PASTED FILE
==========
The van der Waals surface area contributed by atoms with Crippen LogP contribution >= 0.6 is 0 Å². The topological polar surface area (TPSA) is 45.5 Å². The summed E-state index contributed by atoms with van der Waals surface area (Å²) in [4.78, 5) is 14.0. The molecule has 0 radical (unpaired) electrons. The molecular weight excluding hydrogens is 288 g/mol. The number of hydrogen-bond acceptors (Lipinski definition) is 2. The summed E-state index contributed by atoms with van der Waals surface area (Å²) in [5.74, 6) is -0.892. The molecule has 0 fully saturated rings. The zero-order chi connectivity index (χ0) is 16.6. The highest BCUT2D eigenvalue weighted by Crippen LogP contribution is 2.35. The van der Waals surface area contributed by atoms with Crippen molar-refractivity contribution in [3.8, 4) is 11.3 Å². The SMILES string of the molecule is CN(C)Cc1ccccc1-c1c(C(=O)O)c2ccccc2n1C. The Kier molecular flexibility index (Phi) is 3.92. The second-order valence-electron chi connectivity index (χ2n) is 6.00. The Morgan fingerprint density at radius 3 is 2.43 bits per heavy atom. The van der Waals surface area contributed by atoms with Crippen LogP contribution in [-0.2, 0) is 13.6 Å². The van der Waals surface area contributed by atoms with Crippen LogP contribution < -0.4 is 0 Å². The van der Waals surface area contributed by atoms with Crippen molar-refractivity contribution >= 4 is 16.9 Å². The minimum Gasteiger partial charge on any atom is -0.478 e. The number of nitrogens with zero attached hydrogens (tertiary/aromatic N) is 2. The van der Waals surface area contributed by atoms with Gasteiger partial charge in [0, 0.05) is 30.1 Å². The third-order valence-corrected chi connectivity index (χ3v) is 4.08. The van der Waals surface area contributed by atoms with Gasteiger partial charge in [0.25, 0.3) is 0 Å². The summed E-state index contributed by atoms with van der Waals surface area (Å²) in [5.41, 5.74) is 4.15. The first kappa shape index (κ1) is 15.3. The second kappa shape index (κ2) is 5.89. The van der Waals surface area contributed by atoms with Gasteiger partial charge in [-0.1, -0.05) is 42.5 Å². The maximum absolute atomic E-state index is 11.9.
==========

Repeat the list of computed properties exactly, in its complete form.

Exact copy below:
The van der Waals surface area contributed by atoms with Crippen LogP contribution >= 0.6 is 0 Å². The topological polar surface area (TPSA) is 45.5 Å². The summed E-state index contributed by atoms with van der Waals surface area (Å²) in [4.78, 5) is 14.0. The molecule has 0 radical (unpaired) electrons. The molecular weight excluding hydrogens is 288 g/mol. The number of hydrogen-bond acceptors (Lipinski definition) is 2. The summed E-state index contributed by atoms with van der Waals surface area (Å²) in [5.74, 6) is -0.892. The molecule has 0 fully saturated rings. The zero-order chi connectivity index (χ0) is 16.6. The highest BCUT2D eigenvalue weighted by Crippen LogP contribution is 2.35. The van der Waals surface area contributed by atoms with Crippen molar-refractivity contribution in [3.8, 4) is 11.3 Å². The SMILES string of the molecule is CN(C)Cc1ccccc1-c1c(C(=O)O)c2ccccc2n1C. The Kier molecular flexibility index (Phi) is 3.92. The second-order valence-electron chi connectivity index (χ2n) is 6.00. The Morgan fingerprint density at radius 3 is 2.43 bits per heavy atom. The van der Waals surface area contributed by atoms with Crippen LogP contribution in [-0.2, 0) is 13.6 Å². The van der Waals surface area contributed by atoms with Crippen LogP contribution < -0.4 is 0 Å². The van der Waals surface area contributed by atoms with Crippen molar-refractivity contribution >= 4 is 16.9 Å². The minimum Gasteiger partial charge on any atom is -0.478 e. The number of nitrogens with zero attached hydrogens (tertiary/aromatic N) is 2. The van der Waals surface area contributed by atoms with Gasteiger partial charge in [0, 0.05) is 30.1 Å². The third-order valence-corrected chi connectivity index (χ3v) is 4.08. The van der Waals surface area contributed by atoms with Gasteiger partial charge in [0.25, 0.3) is 0 Å². The summed E-state index contributed by atoms with van der Waals surface area (Å²) in [5.41, 5.74) is 4.15. The first kappa shape index (κ1) is 15.3. The second kappa shape index (κ2) is 5.89. The van der Waals surface area contributed by atoms with Gasteiger partial charge in [-0.1, -0.05) is 42.5 Å². The maximum absolute atomic E-state index is 11.9.